The death toll from a suspected chemical weapons attack on a rebel-held Syrian town has risen to 72, 20 of them children, a monitoring group has said.
"There were also 17 women among the dead and the death toll could rise further because there are people missing," the Syrian Observatory for Human Rights said.
On Wednesday, EU president Donald Tusk declared that Bashar al-Assad's regime was chiefly responsible for the attack.
"The Syrian regime (has) the primary responsibility for the atrocities," Tusk said. "But all those who support the regime share the moral and political responsibility.
"The indiscriminate killing of children, women and men with chemical weapons is another tragic reminder of the brutality of this conflict, and the Syrian regime."
But Moscow, which holds a veto, defended its Damascus ally saying that while Syrian aircraft had carried out a strike, the chemicals were part of a "terrorist" stockpile of "toxic substances" that had been hit on the ground.
"According to the objective data of the Russian airspace control, Syrian aviation struck a large terrorist warehouse near Khan Sheikhun," the Russian defence ministry said in a statement.
Earlier on Wednesday, spokeswoman for UN Secretary General António Guterres, Stéphane Dujarric, said the UN was still seeking clarification on details of the attack.
"We are not currently in a position to verify the reports.
"I saw that earlier today the OPCW fact finding mission has already announced that it has begun gathering information to attempt to confirm that chemical weapons were used.
"Obviously, any sort of report of use of chemical weapons, especially on civilians, is extremely alarming and disturbing. Any use of chemical weapons anywhere constitutes a threat to international peace and security and is a serious violation of international law," she said.
Rebel groups led by former Al-Qaeda affiliate Fateh al-Sham Front vowed revenge for Tuesday's strike in the town of Khan Sheikhun in Idlib province in the northwest.
The Syrian military earlier denied responsibility and said it would never use chemical weapons.
International NGO Save the Children says medics in the area told them nearly a third of the casualties they have seen are children.
"They were struggling to breathe and barely conscious, with running noses and contracted pupils – doctors say these symptoms are consistent with the use of nerve agents such as Sarin," said the group's Syria Director Sonia Khush.
"If a banned chemical substance is confirmed, this would be in clear violation of international law and a worrying indication that not all chemical weapons have been destroyed in Syria."
Watch: UN Security Council to meet over the attack
Australia deplores the attack
Australia's political leaders have widely condemned the chemical weapons attack on an opposition-held town in Syria that has killed scores of people.
Prime Minister Malcolm Turnbull has called the attack a shocking war crime, while Labor leader Bill Shorten and foreign affairs spokeswoman Penny Wong say the barbaric and criminal act highlights the brutality of the Assad regime towards its own people.
Greens leader Richard Di Natale has called it appalling and says the attacks must be internationally condemned without reservation.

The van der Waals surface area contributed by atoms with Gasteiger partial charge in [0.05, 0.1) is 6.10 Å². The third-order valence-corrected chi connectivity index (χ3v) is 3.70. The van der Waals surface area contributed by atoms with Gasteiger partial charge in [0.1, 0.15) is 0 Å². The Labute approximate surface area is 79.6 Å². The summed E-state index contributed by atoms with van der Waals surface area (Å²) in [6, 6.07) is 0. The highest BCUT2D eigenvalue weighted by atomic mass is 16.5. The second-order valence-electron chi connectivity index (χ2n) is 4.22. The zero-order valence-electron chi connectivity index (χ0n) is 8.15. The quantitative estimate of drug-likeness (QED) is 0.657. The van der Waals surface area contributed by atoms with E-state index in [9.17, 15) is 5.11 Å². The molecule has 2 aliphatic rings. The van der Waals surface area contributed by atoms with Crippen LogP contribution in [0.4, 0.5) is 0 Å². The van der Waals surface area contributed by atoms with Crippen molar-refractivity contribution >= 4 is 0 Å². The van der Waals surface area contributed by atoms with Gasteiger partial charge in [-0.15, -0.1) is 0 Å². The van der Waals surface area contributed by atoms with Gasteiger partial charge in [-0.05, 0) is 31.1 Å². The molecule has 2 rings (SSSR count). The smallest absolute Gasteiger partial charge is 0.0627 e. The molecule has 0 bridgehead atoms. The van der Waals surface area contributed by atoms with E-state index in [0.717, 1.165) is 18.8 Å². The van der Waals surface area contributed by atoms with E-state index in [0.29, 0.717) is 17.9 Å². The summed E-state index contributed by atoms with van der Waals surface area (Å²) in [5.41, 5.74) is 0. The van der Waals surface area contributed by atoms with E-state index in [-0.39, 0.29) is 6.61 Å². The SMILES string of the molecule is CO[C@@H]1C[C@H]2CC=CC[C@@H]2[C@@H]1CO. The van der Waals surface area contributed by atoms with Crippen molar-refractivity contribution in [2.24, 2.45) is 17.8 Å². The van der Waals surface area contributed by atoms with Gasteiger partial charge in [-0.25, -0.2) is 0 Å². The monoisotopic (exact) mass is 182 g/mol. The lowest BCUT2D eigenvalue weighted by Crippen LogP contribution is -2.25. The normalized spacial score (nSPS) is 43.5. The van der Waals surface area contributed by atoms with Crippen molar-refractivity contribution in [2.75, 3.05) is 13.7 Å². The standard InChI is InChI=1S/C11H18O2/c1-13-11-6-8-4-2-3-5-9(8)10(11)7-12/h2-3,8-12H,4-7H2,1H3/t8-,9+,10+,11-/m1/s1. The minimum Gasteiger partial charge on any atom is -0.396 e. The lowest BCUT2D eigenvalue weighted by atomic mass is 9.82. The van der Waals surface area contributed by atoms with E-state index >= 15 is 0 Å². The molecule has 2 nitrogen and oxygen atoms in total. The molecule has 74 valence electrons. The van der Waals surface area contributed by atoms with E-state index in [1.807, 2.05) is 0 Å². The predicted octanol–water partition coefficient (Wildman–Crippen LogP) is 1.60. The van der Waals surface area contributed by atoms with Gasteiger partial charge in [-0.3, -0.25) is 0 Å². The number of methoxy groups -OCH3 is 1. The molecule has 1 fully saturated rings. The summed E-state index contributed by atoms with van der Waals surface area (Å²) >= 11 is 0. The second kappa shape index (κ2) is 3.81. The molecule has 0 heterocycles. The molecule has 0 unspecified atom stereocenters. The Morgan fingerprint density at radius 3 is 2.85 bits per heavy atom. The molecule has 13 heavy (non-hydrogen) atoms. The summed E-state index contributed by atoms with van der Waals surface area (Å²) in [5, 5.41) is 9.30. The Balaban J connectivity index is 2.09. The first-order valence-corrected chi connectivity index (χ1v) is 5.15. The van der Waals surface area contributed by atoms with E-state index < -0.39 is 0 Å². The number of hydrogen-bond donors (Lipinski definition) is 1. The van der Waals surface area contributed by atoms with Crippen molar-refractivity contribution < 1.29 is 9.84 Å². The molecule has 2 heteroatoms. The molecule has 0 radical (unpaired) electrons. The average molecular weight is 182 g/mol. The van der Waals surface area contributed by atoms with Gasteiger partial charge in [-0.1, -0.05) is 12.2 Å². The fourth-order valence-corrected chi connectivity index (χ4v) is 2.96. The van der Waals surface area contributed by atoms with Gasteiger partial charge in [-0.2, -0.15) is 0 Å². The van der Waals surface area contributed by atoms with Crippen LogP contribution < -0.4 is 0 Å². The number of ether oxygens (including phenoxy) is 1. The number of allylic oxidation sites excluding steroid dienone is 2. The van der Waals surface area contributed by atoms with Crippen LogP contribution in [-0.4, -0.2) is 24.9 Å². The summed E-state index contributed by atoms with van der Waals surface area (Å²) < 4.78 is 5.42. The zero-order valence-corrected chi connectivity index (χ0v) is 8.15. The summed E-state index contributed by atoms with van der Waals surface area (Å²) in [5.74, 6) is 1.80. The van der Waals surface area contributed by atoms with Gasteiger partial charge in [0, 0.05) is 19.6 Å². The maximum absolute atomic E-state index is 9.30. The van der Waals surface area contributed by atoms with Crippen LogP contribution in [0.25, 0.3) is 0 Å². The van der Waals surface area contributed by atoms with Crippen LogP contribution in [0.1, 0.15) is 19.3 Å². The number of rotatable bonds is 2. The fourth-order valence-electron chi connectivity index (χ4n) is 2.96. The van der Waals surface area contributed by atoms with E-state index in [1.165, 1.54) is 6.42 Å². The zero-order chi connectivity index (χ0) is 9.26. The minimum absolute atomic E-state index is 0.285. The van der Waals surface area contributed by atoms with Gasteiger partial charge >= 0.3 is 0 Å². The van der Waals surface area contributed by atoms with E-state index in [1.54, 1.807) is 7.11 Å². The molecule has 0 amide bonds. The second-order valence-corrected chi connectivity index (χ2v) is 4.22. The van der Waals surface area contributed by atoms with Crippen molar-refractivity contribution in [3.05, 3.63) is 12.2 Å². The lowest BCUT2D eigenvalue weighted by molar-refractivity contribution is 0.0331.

Britain, France, US present UN draft resolution condemning Syria chemical attack
Britain, France and the United States on Tuesday presented a draft resolution to the UN Security Council condemning the suspected chemical attack in Syria and demanding a full investigation as soon as possible.
The text, obtained by AFP, called on the Organisation for the Prohibition of Chemical Weapons (OPCW) to report quickly on its findings on the attack earlier in the day on the rebel-held town of Khan Sheikhun in Idlib province that killed at least 58 civilians.
Warplanes later struck near a medical point where victims of the attack were receiving treatment, the British-based Syrian Observatory for Human Rights and civil defense workers said.
The civil defense, also known as the White Helmets - a rescue service that operates in opposition areas - said jets struck one of its centers in the area and the nearby medical point.
A total death toll is still unclear.
The Syrian Observatory for Human Rights said the attack killed at least 58 people and was believed to have been carried out by Syrian government jets. It caused many people to choke and some to foam at the mouth.
The head of the health authority in rebel-held Idlib said more than 50 people had been killed and 300 wounded.
The Union of Medical Care Organizations, a coalition of international aid agencies that funds hospitals in Syria, said at least 100 people had died.
Watch: 'Chemical weapons are a threat to international peace
Alleged image from hospital attack:
US Secretary of State Rex Tillerson has blamed the Assad government and their backers, Russia and Iran.
"While we continue to monitor the terrible situation, it is clear that this is how Bashar al-Assad operates: with brutal, unabashed barbarism," he said in a statement.
"Those who defend and support him, including Russia and Iran, should have no illusions about Assad or his intentions."
Syrian Observatory for Human Rights Director Rami Abdulrahman told Reuters the assessment that Syrian government warplanes were to blame was based on several factors such as the type of aircraft, including Sukhoi 22 jets, that carried out the raid.